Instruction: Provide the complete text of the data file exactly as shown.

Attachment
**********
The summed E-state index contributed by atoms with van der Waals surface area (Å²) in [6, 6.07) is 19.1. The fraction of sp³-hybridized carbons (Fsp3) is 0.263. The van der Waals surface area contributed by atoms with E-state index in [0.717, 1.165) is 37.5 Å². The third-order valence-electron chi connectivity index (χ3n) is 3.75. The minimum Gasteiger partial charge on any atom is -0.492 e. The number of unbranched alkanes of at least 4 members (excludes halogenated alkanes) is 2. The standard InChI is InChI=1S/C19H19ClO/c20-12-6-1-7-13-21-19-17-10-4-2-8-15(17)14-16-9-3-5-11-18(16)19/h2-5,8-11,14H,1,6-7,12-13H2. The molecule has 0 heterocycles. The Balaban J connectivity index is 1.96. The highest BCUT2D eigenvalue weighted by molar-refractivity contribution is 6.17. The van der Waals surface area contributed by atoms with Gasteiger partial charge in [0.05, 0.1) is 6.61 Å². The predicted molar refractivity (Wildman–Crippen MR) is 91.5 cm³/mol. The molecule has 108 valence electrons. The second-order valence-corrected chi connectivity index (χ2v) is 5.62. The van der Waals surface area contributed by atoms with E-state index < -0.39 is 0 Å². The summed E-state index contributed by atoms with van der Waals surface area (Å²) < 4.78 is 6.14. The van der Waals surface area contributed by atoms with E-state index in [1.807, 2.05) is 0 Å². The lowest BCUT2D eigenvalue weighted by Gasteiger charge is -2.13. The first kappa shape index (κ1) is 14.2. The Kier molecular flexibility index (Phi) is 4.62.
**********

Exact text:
The summed E-state index contributed by atoms with van der Waals surface area (Å²) in [6, 6.07) is 19.1. The fraction of sp³-hybridized carbons (Fsp3) is 0.263. The van der Waals surface area contributed by atoms with E-state index in [0.717, 1.165) is 37.5 Å². The third-order valence-electron chi connectivity index (χ3n) is 3.75. The minimum Gasteiger partial charge on any atom is -0.492 e. The number of unbranched alkanes of at least 4 members (excludes halogenated alkanes) is 2. The standard InChI is InChI=1S/C19H19ClO/c20-12-6-1-7-13-21-19-17-10-4-2-8-15(17)14-16-9-3-5-11-18(16)19/h2-5,8-11,14H,1,6-7,12-13H2. The molecule has 0 heterocycles. The Balaban J connectivity index is 1.96. The highest BCUT2D eigenvalue weighted by molar-refractivity contribution is 6.17. The van der Waals surface area contributed by atoms with Gasteiger partial charge in [0.05, 0.1) is 6.61 Å². The predicted molar refractivity (Wildman–Crippen MR) is 91.5 cm³/mol. The molecule has 108 valence electrons. The second-order valence-corrected chi connectivity index (χ2v) is 5.62. The van der Waals surface area contributed by atoms with E-state index < -0.39 is 0 Å². The summed E-state index contributed by atoms with van der Waals surface area (Å²) < 4.78 is 6.14. The van der Waals surface area contributed by atoms with E-state index in [1.807, 2.05) is 0 Å². The lowest BCUT2D eigenvalue weighted by Gasteiger charge is -2.13. The first kappa shape index (κ1) is 14.2. The Kier molecular flexibility index (Phi) is 4.62.